We’ve got some good news, and we’ve got some bad news.
Bad news first: Following a hard fork of a blockchain, there is a risk of what is known as a replay attack if the blockchain does not implement replay protection on the fork itself.
The good news is that there is an opportunity to insulate against replay attacks by going through a process called replay protection.
While there is not one single kind of replay protection process, the concept and tools for post-fork replay protection are getting better all the time.
What is a replay attack?
Following a blockchain hard fork, two ledgers that both contain historic transaction and public signature information exist.
For instance, following the bitcoin/bitcoin cash hard fork, there were two publically auditable chains both containing copies of the same information from confirmed bitcoin transactions prior to the split.
A replay attack in the crypto context is when someone copies and uses signature information from one blockchain to perform transactions on the other blockchain without the knowledge or consent of the original signature holder.
In simple terms, the attacker is duplicating or “replaying” one transaction on the other compatible blockchain.
This form of attack can result in the loss of assets. So, in order to reduce fraud and security issues following forks, it’s important to understand how to add replay protection to a crypto wallet.
What is replay protection?
Replay protection is a method of adding extra information to a blockchain transaction that essentially makes the transaction only compatible with that ledger. (It’s kind of like a blockchain version of the blue verified check mark on Twitter).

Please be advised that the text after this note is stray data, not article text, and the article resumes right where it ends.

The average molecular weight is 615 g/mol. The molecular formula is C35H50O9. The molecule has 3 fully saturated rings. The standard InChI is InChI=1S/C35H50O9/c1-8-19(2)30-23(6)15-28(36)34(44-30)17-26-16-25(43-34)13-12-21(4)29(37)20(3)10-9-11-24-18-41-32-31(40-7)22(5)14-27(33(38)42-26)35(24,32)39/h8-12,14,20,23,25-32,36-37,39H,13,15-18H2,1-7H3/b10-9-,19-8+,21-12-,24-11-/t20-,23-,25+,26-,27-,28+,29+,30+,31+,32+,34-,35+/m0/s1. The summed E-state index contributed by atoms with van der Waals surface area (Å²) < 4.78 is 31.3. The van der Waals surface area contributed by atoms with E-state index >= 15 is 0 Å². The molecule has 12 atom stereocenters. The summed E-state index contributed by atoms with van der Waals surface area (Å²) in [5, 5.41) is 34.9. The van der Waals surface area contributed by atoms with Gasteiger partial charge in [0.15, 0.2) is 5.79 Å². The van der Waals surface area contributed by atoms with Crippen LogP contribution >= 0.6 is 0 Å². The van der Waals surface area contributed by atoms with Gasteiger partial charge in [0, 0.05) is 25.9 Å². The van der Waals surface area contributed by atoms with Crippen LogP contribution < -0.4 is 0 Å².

Replay protection is not automatically added to assets that are stored in wallets during the forking process. So following a fork, crypto holders interested in adding replay protection need to go through a transaction process that usually requires moving their assets through a wallet that does support replay protection. After that, the assets can be moved back to secure storage or preferred platform.
In the instance of the bitcoin/bitcoin cash hard fork, the team supporting bitcoin cash created a wallet to support replay protection and interested users could move their assets there to make them incompatible with the legacy bitcoin chain.
Adding replay protection to existing assets can in itself be a risky proposition because involves moving assets around, so proceed with caution.
What this means for Abra users
There have already been a number of significant hard forks in the crypto space. Forking is a useful governance tool and helps promote forward growth and innovation.
At the same time, hard forks also present turbulence that sometimes requires crypto users to perform some maintenance, or upgrade functions.
So far, Abra has not provided replay protection for assets inside our wallet. Instead, we direct Abra users to third-party tools that are specifically designed and built to perform the function of adding reply protection to recently forked blockchains.
As mentioned earlier, adding replay protection does require moving assets and should be done only after careful research, testing, and verification.